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More than 17,000 animals rehomed by the RSPCA across Wales in last decade

The RSPCA has revealed that it has found loving new homes for more than 17,000 animals in a decade across Wales, with the remarkable rehoming feat revealed to mark its 200th birthday in 2024.

The charity has come a long way since 1824 – when founding members of the charity met in a coffee shop in London determined to change animals’ lives, creating the then SPCA and sparking an animal welfare movement that spread around the world.

Now – as the RSPCA enters its landmark 200th anniversary year – the charity wants to inspire a one million strong movement for animals, as the charity aims to “create a better world for every animal”.

Across Wales there is a team of dedicated RSPCA rescuers who save animals and investigate cruelty while also offering welfare advice and help to pet owners in need.

Wales is also home to 11 independent RSPCA branches who rehabilitate and rehome rescued animals – ranging from cats and dogs to small furries like hamsters and guinea pigs. There are also two RSPCA national animal centre’s RSPCA Newport Animal Centre and RSPCA Bryn-Y-Maen Animal Centre as well as the RSPCA Newport Adoption Centre, based inside the Pets at Home superstore on Docks Way.

Many will have endured horrendous suffering but with the care of dedicated staff and volunteers they will be helped to recover before they are found loving homes.

The latest available figures show that in the ten years up until the end of 2022 these centres have found new homes for a staggering 17,669 animals. Additionally they have helped pet owners in the county by providing:

  • 40,041 neuters (to stop unwanted pregnancies and promote responsible ownership)
  • 24,944  microchips – to help reunited lost pets with their owners

Nationally the charity has rehomed 405,839 pets in need of a new home since 2013 thanks to its network of 140 branches and animal centres across England and Wales – which equates to 11 animals every day.

Also during that time 615,000 animals have been patients at the charity’s hospitals for anything from life-saving operations to welfare treatments and a staggering 1.7 million vet treatments have been carried out.

Throughout their history local RSPCA teams have helped thousands more animals in the county and are determined to carry on their amazing work as the RSPCA marks a new chapter – at a time when animals are facing bigger challenges than ever with the cost–of-living crisis.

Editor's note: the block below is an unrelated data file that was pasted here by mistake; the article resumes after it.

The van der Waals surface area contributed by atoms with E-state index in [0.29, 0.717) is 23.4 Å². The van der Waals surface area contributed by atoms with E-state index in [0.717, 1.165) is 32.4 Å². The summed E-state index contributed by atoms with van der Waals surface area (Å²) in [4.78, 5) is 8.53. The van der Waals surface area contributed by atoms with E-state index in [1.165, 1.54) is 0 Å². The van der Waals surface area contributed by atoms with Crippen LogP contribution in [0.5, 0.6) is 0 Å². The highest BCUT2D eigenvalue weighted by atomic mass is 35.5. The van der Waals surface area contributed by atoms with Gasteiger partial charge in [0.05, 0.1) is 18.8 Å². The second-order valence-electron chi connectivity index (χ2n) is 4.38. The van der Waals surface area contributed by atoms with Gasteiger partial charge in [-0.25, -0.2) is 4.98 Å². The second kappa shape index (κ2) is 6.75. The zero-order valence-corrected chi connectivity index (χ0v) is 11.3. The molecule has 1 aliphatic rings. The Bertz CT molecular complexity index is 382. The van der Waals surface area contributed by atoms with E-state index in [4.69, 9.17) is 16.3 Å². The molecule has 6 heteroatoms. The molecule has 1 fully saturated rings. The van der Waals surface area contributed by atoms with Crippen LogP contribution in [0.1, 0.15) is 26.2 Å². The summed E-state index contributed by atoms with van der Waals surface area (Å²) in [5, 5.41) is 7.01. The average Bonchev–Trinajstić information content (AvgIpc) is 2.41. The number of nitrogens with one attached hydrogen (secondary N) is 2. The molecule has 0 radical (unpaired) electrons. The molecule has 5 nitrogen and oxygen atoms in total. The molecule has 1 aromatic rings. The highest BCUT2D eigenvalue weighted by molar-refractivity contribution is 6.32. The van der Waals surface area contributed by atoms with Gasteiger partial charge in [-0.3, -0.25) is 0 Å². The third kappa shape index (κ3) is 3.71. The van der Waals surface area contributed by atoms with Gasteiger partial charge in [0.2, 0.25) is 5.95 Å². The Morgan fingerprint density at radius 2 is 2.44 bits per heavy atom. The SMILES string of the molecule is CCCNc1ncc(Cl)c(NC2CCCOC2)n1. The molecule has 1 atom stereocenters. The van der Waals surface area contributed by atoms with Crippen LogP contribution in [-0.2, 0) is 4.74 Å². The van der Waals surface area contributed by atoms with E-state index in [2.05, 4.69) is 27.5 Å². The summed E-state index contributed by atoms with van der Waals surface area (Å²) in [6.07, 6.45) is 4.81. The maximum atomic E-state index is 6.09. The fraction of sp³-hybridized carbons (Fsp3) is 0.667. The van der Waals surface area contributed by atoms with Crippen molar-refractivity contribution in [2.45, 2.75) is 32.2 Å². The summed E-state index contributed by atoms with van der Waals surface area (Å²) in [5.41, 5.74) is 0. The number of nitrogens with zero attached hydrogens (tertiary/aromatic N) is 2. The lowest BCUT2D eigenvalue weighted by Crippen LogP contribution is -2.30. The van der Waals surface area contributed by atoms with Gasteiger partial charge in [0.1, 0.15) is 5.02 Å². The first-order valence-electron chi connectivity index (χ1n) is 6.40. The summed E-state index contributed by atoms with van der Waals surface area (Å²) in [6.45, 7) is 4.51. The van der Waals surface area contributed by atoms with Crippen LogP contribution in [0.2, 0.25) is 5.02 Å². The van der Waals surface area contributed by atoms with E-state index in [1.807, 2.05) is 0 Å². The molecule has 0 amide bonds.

Animal neglect and abandonment is sadly at a three-year high. In 2023, the RSPCA received 72,050 reports about animal abandonment and neglect – higher than in 2022, 2021 and 2020.

Dermot Murphy, RSPCA inspectorate commissioner (pictured with a rescued cat), said:

“We have even more animals in need of help coming into our care – but at the same time rehoming has been declining sharply, meaning thousands fewer rescue pets are being adopted and our branches and centres are full to bursting.

“We are also faced with increased bills and less donations due to the cost of living crisis which is one of the biggest challenges facing animal welfare right now – and this economic hardship is continuing into our 200th anniversary year.

“But we are determined to rise to the challenge and help animals and pet owners who need us more than ever. That’s why we’re currently asking supporters to Join the Winter Rescue by donating to help our rescue teams reach the thousands of animals who desperately need them.

“Animals are now facing bigger challenges than ever as a result of factory farming, climate change, war and a cost of living crisis. In our 200th year we want to inspire one million people to join our movement to improve animals’ lives.

“We’ve been changing industries, laws, minds, and animals’ lives for 200 years. Together, there are actions, big and small, we can take to create a better world for every animal.”

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